The disordered materials of the '597 patent were designed to have unusual electronic configurations, which resulted from the varying 3-dimensional interactions of constituent atoms and their various orbitals. The disorder came from compositional, positional and translational relationships of atoms. Selected elements were utilized to further modify the disorder by their interaction with these orbitals so as to create the desired local chemical environments.
The internal topology that was generated by these configurations also allowed for selective diffusion of atoms and ions. The invention that was described in the '597 patent made these materials ideal for the specified use since one could independently control the type and number of catalytically active and storage sites. All of the aforementioned properties made not only an important quantitative difference, but qualitatively changed the materials so that unique new materials ensued.
The disorder described in the '597 patent can be of an atomic nature in the form of compositional or configurational disorder provided throughout the bulk of the material or in numerous regions of the material. The disorder also can be introduced into the host matrix by creating microscopic phases within the material which mimic the compositional or configurational disorder at the atomic level by virtue of the relationship of one phase to another. For example, disordered materials can be created by introducing microscopic regions of a different kind or kinds of crystalline phases, or by introducing regions of an amorphous phase or phases, or by introducing regions of an amorphous phase or phases in addition to regions of a crystalline phase or phases. The interfaces between these various phases can provide surfaces which are rich in local chemical environments which provide numerous desirable sites for electrochemical hydrogen storage.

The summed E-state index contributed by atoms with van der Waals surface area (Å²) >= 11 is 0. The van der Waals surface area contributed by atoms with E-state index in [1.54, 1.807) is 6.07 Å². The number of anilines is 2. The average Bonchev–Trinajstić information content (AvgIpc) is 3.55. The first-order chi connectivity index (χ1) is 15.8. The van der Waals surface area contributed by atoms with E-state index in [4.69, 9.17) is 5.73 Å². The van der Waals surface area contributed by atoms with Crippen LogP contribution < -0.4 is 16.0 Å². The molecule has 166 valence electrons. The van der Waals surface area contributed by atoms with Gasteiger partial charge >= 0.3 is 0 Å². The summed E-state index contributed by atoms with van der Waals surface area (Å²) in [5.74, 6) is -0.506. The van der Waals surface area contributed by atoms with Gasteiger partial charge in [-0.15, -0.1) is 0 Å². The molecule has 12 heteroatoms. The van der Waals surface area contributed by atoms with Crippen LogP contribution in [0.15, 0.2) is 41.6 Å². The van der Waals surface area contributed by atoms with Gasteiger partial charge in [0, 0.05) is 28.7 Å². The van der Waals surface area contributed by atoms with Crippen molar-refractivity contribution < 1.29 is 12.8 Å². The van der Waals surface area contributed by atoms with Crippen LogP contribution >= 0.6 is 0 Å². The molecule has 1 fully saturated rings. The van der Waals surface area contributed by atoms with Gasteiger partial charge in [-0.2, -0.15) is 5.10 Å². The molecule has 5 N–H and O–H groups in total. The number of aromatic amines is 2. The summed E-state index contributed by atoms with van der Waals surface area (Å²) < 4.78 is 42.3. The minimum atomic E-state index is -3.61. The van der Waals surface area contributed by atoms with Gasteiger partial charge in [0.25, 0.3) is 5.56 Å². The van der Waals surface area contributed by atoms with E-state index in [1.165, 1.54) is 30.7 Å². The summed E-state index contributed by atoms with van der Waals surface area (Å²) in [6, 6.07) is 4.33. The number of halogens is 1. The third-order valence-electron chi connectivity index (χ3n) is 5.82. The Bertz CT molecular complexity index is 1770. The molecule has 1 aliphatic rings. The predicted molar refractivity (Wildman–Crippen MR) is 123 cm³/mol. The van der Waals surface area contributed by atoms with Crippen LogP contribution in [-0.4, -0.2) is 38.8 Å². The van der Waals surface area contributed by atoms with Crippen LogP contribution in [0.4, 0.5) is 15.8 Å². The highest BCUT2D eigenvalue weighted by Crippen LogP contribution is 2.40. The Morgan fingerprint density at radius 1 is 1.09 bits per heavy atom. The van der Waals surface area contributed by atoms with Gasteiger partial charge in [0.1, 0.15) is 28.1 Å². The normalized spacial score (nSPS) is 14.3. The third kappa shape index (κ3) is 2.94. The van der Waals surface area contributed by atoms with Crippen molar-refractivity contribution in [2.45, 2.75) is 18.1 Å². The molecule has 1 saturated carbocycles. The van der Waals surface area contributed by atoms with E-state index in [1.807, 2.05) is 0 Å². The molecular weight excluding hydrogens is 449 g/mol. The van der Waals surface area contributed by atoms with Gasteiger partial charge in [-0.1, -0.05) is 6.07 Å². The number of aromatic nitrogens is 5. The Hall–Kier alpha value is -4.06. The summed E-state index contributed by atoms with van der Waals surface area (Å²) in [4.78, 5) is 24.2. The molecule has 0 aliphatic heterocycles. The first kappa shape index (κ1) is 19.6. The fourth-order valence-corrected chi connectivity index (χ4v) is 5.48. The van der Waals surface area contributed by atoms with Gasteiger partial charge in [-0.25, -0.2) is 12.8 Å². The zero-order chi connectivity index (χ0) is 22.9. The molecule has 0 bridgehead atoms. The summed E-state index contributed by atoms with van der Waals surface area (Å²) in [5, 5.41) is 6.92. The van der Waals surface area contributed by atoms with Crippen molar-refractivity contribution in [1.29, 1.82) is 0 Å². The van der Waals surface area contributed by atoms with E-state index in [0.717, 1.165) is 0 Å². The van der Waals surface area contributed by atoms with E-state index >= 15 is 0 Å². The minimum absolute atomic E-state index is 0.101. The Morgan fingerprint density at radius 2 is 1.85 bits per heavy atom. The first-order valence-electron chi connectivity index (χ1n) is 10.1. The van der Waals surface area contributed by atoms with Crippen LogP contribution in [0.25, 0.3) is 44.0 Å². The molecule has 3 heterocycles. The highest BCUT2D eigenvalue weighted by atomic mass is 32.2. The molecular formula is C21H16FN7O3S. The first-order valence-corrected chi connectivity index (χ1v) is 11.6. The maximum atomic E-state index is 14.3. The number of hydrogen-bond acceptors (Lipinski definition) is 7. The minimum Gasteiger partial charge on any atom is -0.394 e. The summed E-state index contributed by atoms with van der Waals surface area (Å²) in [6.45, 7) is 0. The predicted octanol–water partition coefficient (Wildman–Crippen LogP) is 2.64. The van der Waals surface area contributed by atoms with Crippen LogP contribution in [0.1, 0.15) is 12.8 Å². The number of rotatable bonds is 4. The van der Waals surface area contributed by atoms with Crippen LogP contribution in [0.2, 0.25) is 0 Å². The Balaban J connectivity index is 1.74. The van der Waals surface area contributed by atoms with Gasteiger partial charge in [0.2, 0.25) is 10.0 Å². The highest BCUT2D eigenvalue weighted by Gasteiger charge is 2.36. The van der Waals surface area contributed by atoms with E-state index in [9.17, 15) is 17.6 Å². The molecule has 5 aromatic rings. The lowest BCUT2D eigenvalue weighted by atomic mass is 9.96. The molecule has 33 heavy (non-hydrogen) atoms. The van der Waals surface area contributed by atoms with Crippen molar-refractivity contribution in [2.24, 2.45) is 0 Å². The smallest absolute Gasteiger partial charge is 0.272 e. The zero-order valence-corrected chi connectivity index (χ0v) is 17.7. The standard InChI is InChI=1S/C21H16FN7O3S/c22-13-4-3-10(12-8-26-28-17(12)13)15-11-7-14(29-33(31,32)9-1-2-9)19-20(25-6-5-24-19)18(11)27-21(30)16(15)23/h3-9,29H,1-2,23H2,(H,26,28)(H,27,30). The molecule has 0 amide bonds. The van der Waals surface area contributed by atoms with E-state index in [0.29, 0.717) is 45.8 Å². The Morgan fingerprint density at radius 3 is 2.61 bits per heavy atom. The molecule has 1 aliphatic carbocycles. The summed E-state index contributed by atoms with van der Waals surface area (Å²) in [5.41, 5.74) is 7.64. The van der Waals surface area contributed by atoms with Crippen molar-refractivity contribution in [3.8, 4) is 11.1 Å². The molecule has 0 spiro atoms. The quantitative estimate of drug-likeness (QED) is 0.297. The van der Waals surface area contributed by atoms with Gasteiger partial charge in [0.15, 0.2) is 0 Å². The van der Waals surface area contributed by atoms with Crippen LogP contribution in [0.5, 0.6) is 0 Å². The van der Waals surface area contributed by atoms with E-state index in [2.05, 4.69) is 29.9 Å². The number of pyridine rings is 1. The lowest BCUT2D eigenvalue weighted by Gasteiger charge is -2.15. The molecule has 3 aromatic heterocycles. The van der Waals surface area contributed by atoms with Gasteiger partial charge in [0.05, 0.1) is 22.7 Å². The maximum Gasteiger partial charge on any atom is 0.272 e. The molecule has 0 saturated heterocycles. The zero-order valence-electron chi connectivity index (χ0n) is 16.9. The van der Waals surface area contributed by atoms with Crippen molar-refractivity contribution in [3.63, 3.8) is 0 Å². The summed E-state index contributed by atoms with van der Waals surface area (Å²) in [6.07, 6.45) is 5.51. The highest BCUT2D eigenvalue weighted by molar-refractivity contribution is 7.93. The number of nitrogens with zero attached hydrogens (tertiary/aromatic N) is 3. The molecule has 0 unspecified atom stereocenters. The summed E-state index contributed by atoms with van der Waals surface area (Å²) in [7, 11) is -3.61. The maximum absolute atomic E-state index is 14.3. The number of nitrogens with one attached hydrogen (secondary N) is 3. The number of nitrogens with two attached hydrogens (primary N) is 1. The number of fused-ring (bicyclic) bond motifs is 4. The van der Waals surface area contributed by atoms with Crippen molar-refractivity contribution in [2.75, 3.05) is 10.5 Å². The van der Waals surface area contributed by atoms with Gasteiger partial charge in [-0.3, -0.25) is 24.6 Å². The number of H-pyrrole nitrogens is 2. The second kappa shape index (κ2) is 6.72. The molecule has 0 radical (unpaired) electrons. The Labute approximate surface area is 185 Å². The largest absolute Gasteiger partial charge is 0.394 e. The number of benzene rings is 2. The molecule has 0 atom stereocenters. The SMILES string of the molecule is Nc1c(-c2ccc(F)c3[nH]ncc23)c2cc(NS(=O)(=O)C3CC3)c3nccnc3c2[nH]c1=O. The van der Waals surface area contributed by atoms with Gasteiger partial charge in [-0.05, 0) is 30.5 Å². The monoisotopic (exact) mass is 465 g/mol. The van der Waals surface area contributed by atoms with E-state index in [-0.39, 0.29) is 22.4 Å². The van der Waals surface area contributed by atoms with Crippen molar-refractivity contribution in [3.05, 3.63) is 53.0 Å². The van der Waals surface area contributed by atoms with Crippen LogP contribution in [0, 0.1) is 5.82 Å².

These same principles can be applied within a single structural phase. For example, compositional disorder is introduced into the material which can radically alter the material in a planned manner to achieve important improved and unique results, using the Ovshinsky principles of disorder on an atomic or microscopic scale.